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diy canister filter

8697 Views 13 Replies 8 Participants Last post by  Gatekeeper
thought i'd like to share
basic idea for a canister filter i made myself, the design can obviously be improved.
cost: 10 dollars (not including powerhead)
time: 1-2 hours.
you can stuff the stuff with filter media, bio balls, etc. i also hooked up a diy co2 bottle to the air intake of the powerhead so...
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I made 3 of these a few years ago, little mini ones. I used the same lock tight container like that link you posted but mines was much taller and thinner. I used Rio pumps. Works good.
Well, it is settled, eheim isn't getting any more of my money. I would never have thought of this, thanks for the post.

How tight is that seal though? Jagged, have u ever had any problems with leaks over time with these setups?
neil can you post a link to your pics here? The link does not work on the other site.

Thanks in advance!

the thing is leak proof, in order for the thing to work, you have to get a airtight plastic container...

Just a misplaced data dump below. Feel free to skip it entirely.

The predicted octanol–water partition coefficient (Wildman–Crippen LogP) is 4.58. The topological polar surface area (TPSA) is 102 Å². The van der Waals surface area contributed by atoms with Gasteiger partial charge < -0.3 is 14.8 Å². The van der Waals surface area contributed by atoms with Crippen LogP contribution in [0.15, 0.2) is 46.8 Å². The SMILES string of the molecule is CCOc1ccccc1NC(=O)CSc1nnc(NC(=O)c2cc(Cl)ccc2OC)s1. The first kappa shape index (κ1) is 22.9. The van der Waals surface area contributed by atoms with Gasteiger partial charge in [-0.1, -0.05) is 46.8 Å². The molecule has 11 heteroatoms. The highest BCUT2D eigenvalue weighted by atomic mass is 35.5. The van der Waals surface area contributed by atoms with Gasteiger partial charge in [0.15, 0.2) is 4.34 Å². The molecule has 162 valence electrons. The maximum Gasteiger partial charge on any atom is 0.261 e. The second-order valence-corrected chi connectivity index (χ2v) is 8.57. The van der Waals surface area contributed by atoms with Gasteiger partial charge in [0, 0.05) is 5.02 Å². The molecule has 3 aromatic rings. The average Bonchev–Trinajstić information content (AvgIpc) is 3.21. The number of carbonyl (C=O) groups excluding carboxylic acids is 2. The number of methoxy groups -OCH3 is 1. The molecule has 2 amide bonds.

the link works... but heres for it anyway

i accidentally cracked the lid when i was forcing an elbow into a too small of a hole, but it can be fixed by melting the plastic into one piece and putting gorilla glue on the crack as a safety measure.

the tubes can be put farther apart, i didn't consider that i'd be putting the canister filter in the back... it was originally going to be put at the side of the tank. in short, the output and input hoses should have been farther apart. the basic design of this canister filter is very simple to modify.
another feature if your powerhead has an air tube that takes in air you can hook up co2 and another tube for liquid fertilizer injection.
Hmm weird I got some weird message before from picasa... must have been a random occurence =P Thanks for the link again... it works for me now :)
Well, it is settled, eheim isn't getting any more of my money. I would never have thought of this, thanks for the post.

How tight is that seal though? Jagged, have u ever had any problems with leaks over time with these setups?